Robin Redbreast

Robin Redbreast
Birds can represent the fluttering, darting thoughts of intuition. This is why little birds helped Cinderella help herself.

Thursday, July 14, 2011

Cinderella #191 The Old Woman in the Forest (Grimm)


Inside the tree she found
a bowl of milk and
soft white bread to eat.

Note: Contains violence. Once upon a time, "there was a poor servant girl who went traveling with her masters through a large forest." Unfortunately, there were robbers there, and they accosted the carriage. They "murdered all the people they could find...everyone was killed except the maiden." The girl was shocked and terrified and stayed hidden for many hours. At length, when she had cried until she could cry no more, she "sat down under a tree, commended herself to God" and vowed to sit there until she knew what else to do. That's when she saw "a white dove...with a little golden key in its beak". The dove spoke to her then, and gave her the key. It told her that it would open a golden lock on the outside of a large tree nearby, and that inside that tree, the girl would find food and comfort. So she looked for a tree with a golden lock, and when she had found it, she used the key and went in. There she found "milk in a small bowl and white bread to dip into it, so she could eat to her heart's content." But when she was full, she commented to the dove that it was the time that "the chickens at home usually go to roost", and wished sorely for her little bed. So the dove led her back outside and gave her another key, and showed her that it would open another tree, in which she found a soft, warm bed. The girl slept soundly, having said her prayers and placed herself in God's hands. When she awoke, she found the white dove watching her. It gave her a third key then, and took her out to show her yet another tree with a lock. Inside it, she found "clothes lined with jewels and gold, more splendid than those of a princess". She put them on and went and ate some more bread and milk. Thus she lived for many months. One day, the white dove asked her to do it a favor. She was to visit a certain cottage in the woods, pay no mind to the old woman who lived there, and bring back a special ring. This one would be plain gold, but of greater power than the more dazzling ones that she would see. So, the girl set off, and soon found the cottage. There inside was an old woman who said, "Good day, my child." as she walked in. But the dove had told her that she must not speak to this old one, so she walked past her, and opened a door. At this the grandmother called out in alarm, "Where are you going?" But the girl kept on. There she found "a large number of rings lying on a table, glistening and glimmering before her eyes." She tossed these fancy ones aside, seeking a plain band. That's when she saw the old woman sidling towards the door with an iron birdcage in her hand. Inside was "a bird with a simple ring in its beak". She snatched it and ran out. She had thought to find the dove waiting for her but could not see it. So, she sat down under a tree to wait. As she leaned comfortably against it, she was surprised to feel how soft it was. "Suddenly, the branches wrapped themselves around her and were two arms." She turned around and found "a handsome man, who embraced her and kissed her affectionately." Then he told her that by taking the ring from the old woman, she had broken an enchantment. He had been trapped in the shape of a tree ever since he had angered the witch. Because the girl had all four rings, "even his servants and horses had been released from the magic spell that had changed them them too into trees." Suddenly, a crowd of well dressed servants leading horses appeared before them, and then "they all traveled to his kingdom, for he was a prince, and the couple got married and lived happily ever after."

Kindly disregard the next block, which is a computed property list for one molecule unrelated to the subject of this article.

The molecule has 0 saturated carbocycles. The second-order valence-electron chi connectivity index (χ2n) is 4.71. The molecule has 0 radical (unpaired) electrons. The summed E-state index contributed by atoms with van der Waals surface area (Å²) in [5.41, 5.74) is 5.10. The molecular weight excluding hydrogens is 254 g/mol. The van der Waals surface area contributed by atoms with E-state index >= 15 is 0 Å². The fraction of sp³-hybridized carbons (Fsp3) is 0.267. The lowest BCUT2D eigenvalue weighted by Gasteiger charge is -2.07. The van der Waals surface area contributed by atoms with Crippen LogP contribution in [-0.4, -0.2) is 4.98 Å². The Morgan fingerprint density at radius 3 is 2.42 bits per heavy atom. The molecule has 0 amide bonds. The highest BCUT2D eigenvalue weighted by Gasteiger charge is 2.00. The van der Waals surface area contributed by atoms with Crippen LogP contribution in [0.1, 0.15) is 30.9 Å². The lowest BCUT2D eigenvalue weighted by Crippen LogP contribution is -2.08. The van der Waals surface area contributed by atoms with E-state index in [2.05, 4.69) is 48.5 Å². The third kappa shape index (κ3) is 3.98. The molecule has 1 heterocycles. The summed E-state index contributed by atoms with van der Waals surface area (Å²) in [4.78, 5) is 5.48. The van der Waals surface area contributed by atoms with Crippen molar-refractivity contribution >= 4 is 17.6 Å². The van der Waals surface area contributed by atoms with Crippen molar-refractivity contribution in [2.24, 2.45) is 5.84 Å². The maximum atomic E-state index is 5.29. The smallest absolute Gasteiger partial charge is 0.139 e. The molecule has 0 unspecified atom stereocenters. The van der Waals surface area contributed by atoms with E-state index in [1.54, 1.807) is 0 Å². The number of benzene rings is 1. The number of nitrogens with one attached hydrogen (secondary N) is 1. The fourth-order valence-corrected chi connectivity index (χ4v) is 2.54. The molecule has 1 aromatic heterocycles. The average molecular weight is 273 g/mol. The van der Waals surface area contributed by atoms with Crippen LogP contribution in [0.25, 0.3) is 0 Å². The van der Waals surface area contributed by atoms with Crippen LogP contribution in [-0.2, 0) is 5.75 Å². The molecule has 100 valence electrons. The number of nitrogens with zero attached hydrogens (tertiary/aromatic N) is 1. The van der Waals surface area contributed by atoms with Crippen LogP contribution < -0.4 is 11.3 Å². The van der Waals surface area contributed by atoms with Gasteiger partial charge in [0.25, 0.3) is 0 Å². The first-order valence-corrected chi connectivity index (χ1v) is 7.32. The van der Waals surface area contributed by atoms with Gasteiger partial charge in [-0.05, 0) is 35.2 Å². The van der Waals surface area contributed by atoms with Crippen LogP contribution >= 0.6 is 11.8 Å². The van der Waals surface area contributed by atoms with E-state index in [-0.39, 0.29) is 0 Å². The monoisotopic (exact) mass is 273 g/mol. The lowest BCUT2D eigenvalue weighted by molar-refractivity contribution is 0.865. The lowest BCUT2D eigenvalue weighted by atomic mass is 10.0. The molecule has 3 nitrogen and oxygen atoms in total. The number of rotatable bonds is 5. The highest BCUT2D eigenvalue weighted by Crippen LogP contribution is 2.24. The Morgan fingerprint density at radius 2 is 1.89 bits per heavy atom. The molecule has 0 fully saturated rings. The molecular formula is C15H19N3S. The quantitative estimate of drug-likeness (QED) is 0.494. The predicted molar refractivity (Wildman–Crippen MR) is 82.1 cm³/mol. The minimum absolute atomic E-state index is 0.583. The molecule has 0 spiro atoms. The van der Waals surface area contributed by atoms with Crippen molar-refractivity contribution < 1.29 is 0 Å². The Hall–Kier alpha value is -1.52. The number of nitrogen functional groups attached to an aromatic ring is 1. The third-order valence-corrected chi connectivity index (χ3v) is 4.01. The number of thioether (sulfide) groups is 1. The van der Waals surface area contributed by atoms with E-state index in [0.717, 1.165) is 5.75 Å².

From The Complete Fairy Tales of the Brothers Grimm, p. 404 Zipes (2003)
Notes: Honestly, when lost in the forest, who wouldn't want a nice bowl of milk and soft, white bread to dip into it? Especially after the trauma of witnessing a mass murder...For some reason this story reminds me that Maria Montessori felt that chocolate was a wholesome food for children, and should be eaten every day. 
Montessori Connection, Children Ages 10+ Geography/Forests of Europe/Wild Animals of Europe
1. Read this story and think about living in a cottage in the forest. 
2. Learn that for many hundreds of years, the forests of Europe were dense and dark and very dangerous because of wolves and other animals. 

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